Get Serious About Attendance

Students Have to Show Up to Learn

What We Know
Students who do not regularly attend school are less likely to learn, less likely to graduate, and less likely to succeed as adults in terms of jobs, health, staying out of jail, and other indicators of well-being.

For example, more than 30,000 DPSCD students (over two-thirds of the students) missed 10 or more days of school in 2015-2016, which was considered to be chronically absent at the time. You can’t learn if you don’t first show up.

We want to make sure students, families, teachers, and the full community see the importance of attending school every day as our top priority, demonstrated by drastically reducing the “chronic absence” rate (students missing 10 percent or more days of school for any reason).

TACTICS:

  • If students don’t go to school, they can expect a bleak future. Thus, our community must own responsibility for this issue and execute a broad-based attendance campaign to eliminate chronic absenteeism among Detroit students.
  • The local data required to devise targeted solutions are lacking. Make data more consistent and reliable
    by:

    • Using a single definition (above) for measuring chronic absence. This should be used and enforced statewide.
    • Creating a citywide data system to create a single source of student data across governance types for all appropriate parties. Data should include reasons for absences.
    • Conducting Detroit-specific research on chronic absence and persistent attendance.
  • Improve school climate and culture so that kids want to stay in school. Train all school staff in restorative practices as an alternative to “zero tolerance” discipline policies that push students out of school. Reduce the number of out-of-school suspensions/expulsions.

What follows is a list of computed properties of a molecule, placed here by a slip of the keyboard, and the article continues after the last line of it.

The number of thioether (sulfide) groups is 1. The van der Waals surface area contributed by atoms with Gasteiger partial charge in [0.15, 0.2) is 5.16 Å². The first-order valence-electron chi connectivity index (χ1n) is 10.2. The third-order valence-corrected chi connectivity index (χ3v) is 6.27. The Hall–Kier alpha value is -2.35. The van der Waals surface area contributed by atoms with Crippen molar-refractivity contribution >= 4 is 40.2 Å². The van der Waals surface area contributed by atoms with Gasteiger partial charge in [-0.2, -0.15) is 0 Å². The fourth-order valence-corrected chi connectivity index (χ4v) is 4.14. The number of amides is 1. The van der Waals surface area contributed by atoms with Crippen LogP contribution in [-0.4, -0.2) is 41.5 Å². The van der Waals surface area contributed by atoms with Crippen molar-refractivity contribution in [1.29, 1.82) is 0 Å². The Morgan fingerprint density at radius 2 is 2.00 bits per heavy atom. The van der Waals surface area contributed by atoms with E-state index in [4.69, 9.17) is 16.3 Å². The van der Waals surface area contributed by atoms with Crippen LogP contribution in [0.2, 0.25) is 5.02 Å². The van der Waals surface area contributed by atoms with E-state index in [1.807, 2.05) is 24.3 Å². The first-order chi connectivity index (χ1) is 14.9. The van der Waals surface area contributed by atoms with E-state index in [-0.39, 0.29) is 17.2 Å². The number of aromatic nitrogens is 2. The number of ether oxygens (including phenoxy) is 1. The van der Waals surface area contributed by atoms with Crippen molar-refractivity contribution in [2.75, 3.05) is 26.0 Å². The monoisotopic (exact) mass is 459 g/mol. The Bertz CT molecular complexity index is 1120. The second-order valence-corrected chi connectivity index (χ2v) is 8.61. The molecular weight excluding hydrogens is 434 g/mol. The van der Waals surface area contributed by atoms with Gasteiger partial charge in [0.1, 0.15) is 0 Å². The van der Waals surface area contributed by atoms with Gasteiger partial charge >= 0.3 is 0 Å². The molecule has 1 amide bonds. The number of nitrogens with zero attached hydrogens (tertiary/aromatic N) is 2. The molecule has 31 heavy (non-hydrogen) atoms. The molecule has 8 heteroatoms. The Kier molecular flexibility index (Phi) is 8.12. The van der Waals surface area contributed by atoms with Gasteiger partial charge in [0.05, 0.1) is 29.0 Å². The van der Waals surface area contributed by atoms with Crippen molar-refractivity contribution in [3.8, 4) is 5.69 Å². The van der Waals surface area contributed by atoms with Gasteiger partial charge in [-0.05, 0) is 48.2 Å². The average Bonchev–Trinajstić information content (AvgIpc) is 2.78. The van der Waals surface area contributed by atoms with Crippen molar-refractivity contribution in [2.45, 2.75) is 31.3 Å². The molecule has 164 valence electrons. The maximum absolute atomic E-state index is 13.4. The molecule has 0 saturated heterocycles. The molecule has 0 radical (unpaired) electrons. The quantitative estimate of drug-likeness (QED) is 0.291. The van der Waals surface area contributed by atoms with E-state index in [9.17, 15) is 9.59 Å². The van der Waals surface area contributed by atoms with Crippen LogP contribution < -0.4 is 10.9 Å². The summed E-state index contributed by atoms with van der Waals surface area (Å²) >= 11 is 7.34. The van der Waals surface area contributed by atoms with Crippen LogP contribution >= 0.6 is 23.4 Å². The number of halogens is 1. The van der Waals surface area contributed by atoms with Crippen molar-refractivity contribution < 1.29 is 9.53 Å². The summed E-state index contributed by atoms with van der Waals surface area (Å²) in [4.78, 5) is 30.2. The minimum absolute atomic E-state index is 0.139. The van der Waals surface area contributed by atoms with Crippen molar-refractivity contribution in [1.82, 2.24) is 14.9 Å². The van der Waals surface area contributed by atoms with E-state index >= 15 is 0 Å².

• Increase public and private funding for proven school-based health interventions that help keep students in school, including making school nurses, school mental health providers, and school-based health centers available to all students through strategic partnerships as part of a broad set of school-based health services, community schools, and wrap-around services that address obstacles to attendance.
  • Enlist parents and caregivers to help prevent avoidable student absences, making sure Detroit’s students are in school every day. Parents and caregivers are critical to the success of this and all our priorities.

Student absence is a big issue. Schools need a better system on taking attendance to assure parents that their children are in school and learning.

Jaylin Harris

MLK High School Student